- Major breakthrough as doctors reverse the symptoms of a stroke
- Patients regained the ability to walk, talk and live a normal family life
- Stem cell treatment found to work up to 3 years after a stroke, say experts
- Millions of people could benefit from the simple procedure, they believe
Doctors have reversed the symptoms of stroke in a major medical breakthrough using stem cell treatment, a Stanford University study has shown
Doctors have reversed the symptoms of stroke in a major medical breakthrough.
Patients regained the ability to walk, speak and have a normal family life, thanks to a procedure requiring only local anaesthetic and a single night in hospital.
Remarkably, the stem cell treatment was shown to work even three years after someone had suffered a stroke – meaning that millions of people could potentially benefit from the treatment.
Eighteen patients underwent the procedure in an initial trial – with stunning results.
Despite the long gap between stroke and treatment, all 18 patients in the pilot showed increasing improvement for the 12 months they were tracked after the operation.
Nearly half showed ‘clinically meaningful’ results – which meant the procedure had a significant impact on their lifestyle.
One patient who relied on a wheelchair, unable to properly use her legs, has since taken up jogging.
Another woman, who could barely get to her feet before the operation, has since walked down the aisle and is now expecting a baby with her new husband.
And another, completely paralysed apart from the use of her left thumb, has regained the ability to walk.
The treatment, carried out by scientists at Stanford University in California, is thought to be so effective because it triggers the rapid regeneration of brain circuits damaged during a stroke.
There are 1.2million stroke survivors in Britain – many who have never recovered their independence.
More than 150,000 people have a stroke in England every year, with patients suffering paralysis, speech problems and personality changes.
Experts last night stressed that we are several years away from the treatment being rolled out to all stroke patients – because far more testing is needed before the procedure is proven to be completely effective.
The experiment was only set up to establish that the treatment was safe – which it did – but 18 patients are not enough to show that it will work on all people.
But the team has already started on work to replicate their results on a larger scale, and if that is successful the technique has great potential to revolutionise life for stroke patients.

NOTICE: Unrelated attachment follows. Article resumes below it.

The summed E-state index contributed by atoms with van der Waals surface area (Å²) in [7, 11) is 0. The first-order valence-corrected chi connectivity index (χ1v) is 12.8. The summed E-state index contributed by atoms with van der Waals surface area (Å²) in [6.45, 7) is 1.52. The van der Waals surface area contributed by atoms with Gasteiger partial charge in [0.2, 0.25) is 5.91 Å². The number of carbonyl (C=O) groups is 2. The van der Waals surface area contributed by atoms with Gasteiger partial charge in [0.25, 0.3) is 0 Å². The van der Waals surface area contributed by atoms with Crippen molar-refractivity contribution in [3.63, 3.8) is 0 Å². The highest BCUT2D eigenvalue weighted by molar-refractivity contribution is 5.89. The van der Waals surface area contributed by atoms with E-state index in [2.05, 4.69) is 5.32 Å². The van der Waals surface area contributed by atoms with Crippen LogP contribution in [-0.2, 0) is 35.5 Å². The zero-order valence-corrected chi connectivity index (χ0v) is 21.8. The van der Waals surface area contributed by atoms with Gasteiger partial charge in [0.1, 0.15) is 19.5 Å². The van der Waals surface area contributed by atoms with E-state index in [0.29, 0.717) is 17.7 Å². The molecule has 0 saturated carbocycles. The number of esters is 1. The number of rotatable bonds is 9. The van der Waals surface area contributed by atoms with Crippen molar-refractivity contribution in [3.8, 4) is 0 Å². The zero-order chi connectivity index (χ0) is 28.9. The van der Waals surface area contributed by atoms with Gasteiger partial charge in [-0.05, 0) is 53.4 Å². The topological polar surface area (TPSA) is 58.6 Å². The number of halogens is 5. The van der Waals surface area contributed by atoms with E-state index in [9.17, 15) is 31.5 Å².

The researchers, whose work was published last night in the Stroke medical journal, tested the treatment on 11 women and seven men, aged 33 to 75.
Each was given stem cells between six months and three years after they suffered a chronic stroke.
Although stem cell treatments have been shown to work for stroke patients in other small trials in the past, most have been given within days of suffering a stroke.
But the new study suggests that the treatment might work for a much longer window – significantly expanding the number of people who might benefit.
Study leader Professor Gary Steinberg said: ‘Patients improved by several standard measures, and their improvement was not only statistically significant, but clinically meaningful.
‘Their ability to move around has recovered visibly. That’s unprecedented. At six months out from a stroke, you don’t expect to see any further recovery.’
The participants remained conscious under local anaesthesia, while a small hole was drilled through their skulls and stem cells injected into the damaged area of their brain.
WOMAN CONFINED TO A WHEELCHAIR AFTER SUFFERING A STROKE AT 31, WALKS DOWN THE AISLE AND IS EXPECTING A BABY WITH HER HUSBAND
Twelve months ago Sonia Coontz proudly strode down the aisle to marry her fiancé Peter.
Just a few months earlier, such a feat would have been unthinkable.
Because Mrs Coontz had been consigned to a wheelchair, the victim of a vicious stroke that had struck when she was just 31.
She survived the stroke, but was left profoundly disabled.
Sonia Coontz suffered a stroke when she was just 31 years old. It left her confined to a wheelchair, unable to walk and profoundly disabled. Mrs Coontz pictured with her husband Peter
‘It was very bad,’ Mrs Coontz, now aged 36, said last night, speaking from her home in California.
‘I could not speak well, my left leg did not work very well so I had to use a wheelchair. My right arm was almost dead and my shoulder hurt so badly.’
Two years ago, Mrs Coontz was one of 18 patients to undergo a radical new procedure at Stanford Medical School.
Under local anaesthetic, she received stem cell injections directly into her brain, designed to regenerate the neural circuits left damaged by her stroke.
‘After the surgery instantly all that pain had gone from my shoulder,’ she said. ‘I could move my arm all the way back for the first time.